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Switching UC & Contact Center Providers Can Be a Relief

- January 13, 2017 - 2 Comments


Rob Amster

This post comes from Rob Amster, Cisco’s Director of Contact Center Sales for the Americas. He directs the sales and go-to-market strategy for Contact Center sales, working in close partnership with Enterprise, Commercial and Public Sector leadership; engineering; and solutions marketing.


In my role, I speak with many business leaders about customer care strategy and goals. Sometimes, like now, our conversations turn to industry shake-ups. We saw it with Nortel in 2009, Aspect in 2016, and now with Avaya.

In times like these, you may worry about your contact-center solution – and the impact on your customers:

  • Will my solution still have support?
  • Will my maintenance costs rise?
  • What about new capabilities and innovation?

If you’re responsible for your company’s customer care or unified communications (UC) solutions, these questions can keep you up at night.

But there’s good news. Many businesses have successfully changed contact-center and UC vendors. In fact, most of our new Cisco contact center customers formerly used Avaya.

I recently spoke separately with leaders from two such companies–Apria Healthcare and Experian®—who shared some of their experiences migrating to Cisco.

Experian
Jeff Scanlon is vice president of Cloud and Platform Services at Experian, a leading global information services company.

Experian has been using multiple Avaya and Aspect telephony platforms to connect with customers, creating a complex technology ecosystem. According to Jeff, Experian’s UC environment is a “hodgepodge” of solutions.

“Moving forward, we want our customers to see one Experian,” Jeff explains. “Instead of having to hang up and dial a different phone number depending on their service needs, our customers should have one seamless journey.”

“We chose to move to a new contact-center solution because we recognized the limitations of our existing solutions,” Jeff says. “We already knew and had experience with Cisco’s strengths in networking and security. Cisco’s strength in support and customer service were also major factors.” A rigorous RFP process led Experian to choose a Cisco contact center and collaboration solution, based on breadth of capabilities, cost, and strong customer service.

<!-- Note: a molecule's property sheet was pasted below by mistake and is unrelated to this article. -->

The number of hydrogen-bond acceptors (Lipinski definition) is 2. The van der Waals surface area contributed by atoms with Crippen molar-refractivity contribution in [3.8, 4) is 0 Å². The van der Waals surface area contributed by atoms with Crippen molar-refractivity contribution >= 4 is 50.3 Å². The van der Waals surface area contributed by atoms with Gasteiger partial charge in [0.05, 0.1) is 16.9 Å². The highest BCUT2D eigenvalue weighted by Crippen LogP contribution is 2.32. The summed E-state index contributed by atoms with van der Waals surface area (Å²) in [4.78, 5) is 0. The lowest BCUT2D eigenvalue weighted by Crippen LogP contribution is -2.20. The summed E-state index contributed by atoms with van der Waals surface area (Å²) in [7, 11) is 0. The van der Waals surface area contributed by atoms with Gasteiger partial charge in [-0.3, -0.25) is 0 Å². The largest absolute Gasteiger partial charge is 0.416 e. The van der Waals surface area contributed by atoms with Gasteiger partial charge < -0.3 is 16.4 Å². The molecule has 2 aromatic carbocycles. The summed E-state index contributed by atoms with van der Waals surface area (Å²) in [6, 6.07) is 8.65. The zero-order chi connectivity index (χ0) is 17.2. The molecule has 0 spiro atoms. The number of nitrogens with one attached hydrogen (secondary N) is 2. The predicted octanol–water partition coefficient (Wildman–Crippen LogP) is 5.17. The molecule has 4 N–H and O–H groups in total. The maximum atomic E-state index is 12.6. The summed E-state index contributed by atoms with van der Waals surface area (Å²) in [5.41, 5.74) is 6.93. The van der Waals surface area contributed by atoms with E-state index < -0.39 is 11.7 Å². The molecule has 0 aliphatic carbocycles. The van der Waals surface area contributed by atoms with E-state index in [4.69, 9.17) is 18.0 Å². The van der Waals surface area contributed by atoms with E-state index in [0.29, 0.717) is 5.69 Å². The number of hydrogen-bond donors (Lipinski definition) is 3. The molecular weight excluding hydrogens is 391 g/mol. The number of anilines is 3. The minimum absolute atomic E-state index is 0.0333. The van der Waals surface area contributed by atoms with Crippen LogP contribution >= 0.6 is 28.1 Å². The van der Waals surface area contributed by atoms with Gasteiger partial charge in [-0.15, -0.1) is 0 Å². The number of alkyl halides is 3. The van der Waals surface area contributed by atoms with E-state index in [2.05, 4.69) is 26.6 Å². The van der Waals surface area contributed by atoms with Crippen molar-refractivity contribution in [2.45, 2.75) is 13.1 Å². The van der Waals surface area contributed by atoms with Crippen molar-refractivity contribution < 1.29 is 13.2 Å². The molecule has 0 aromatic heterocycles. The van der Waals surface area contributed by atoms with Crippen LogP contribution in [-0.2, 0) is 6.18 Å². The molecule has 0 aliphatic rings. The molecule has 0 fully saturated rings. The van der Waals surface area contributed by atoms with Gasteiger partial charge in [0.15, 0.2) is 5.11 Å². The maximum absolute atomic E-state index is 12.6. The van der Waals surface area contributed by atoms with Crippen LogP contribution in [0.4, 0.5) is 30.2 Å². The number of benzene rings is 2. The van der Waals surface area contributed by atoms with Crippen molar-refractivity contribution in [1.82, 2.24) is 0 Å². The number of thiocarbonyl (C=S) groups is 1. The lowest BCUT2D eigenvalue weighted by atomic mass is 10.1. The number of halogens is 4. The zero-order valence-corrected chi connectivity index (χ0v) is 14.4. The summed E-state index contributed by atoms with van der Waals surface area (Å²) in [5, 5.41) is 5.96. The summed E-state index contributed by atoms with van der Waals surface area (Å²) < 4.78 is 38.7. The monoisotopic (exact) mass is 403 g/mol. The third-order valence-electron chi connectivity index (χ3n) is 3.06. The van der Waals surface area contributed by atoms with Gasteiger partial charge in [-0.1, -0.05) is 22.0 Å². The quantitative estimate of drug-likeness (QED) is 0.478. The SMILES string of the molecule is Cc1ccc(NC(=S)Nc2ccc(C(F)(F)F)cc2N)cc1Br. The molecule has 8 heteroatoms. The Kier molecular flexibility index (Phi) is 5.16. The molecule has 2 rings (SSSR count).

“With Cisco customer care and UC technology, we plan to offer a unified customer experience across all our products and services,” Jeff says. Experian intends to offer customer service using voice and digital channels such as email, chat, and social. Mobile application integration and co-browse are also important.

I asked Jeff what advice he would give to companies that may be concerned about their existing contact center providers. “Put the consumer first, not technology,” he replied immediately. “Provide the experience they want.”

Apria Healthcare
Danielle Tucker is a senior telecommunications engineer at Apria, one of the leading home-healthcare suppliers in the United States and a provider of clinical services and equipment.

Apria’s contact center and UC environments grew in part from acquisitions, resulting in a mix of technology from Avaya, Nortel, Aspect, Evolve IP, and others. “It was getting more and more difficult for us to support and manage everything,” Danielle explains. “Even queuing calls could be a challenge.”

Apria wanted to migrate to one platform with one roadmap, in the cloud. “We wanted a customer-care solution from a vendor we felt confident in,” Danielle says. “And the cloud is a better environment for managing our many branches and home workers.”

Apria selected Cisco cloud contact center and collaboration technology delivered by a Cisco Hosted Collaboration Solution (HCS) partner. “We chose Cisco after an exhaustive RFP process,” Danielle explains. “Cisco supports our broad-based requirements, and we like their stability as a vendor. We also appreciate now having more control over our solution. We don’t have to pay somebody else when we want to make changes.”

Apria is looking forward to connecting patients to the right agents more quickly, and making better use of agent resources. Over time, they plan to offer support to customers via additional channels such as chat, email, video, and mobile. Ultimately, Danielle envisions a single platform for both UC and customer care that further enhances Apria’s environment and lowers costs.

Danielle was emphatic when I asked what advice she would give to other businesses who may be worried about their customer care technology or vendor: “Don’t put off switching until it’s too late! The migration is manageable if you start small and then add on,” she says. “The key is to get started.”

I can’t put it any better than Danielle and Jeff have. Their companies took action in a time of industry unrest, and they’re glad they did.

Does your business need to take action, too? Learn about our Cisco customer care solutions.

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2 Comments

    It is always good for customers to have options to make the best choices for their business

    You are absolutely right Rob! As citizens/consumers and their devices become more integrated and connected, businesses' need to refactor systems and processes to consistently support new touchpoints. Companies with a mature approach to customer experience take an iterative, disciplined approach to continuous improvement, with the ongoing assessment and optimization of customer journeys as a core practice. More often than not, the biggest challenge to improving customer experience is legacy infrastructure.

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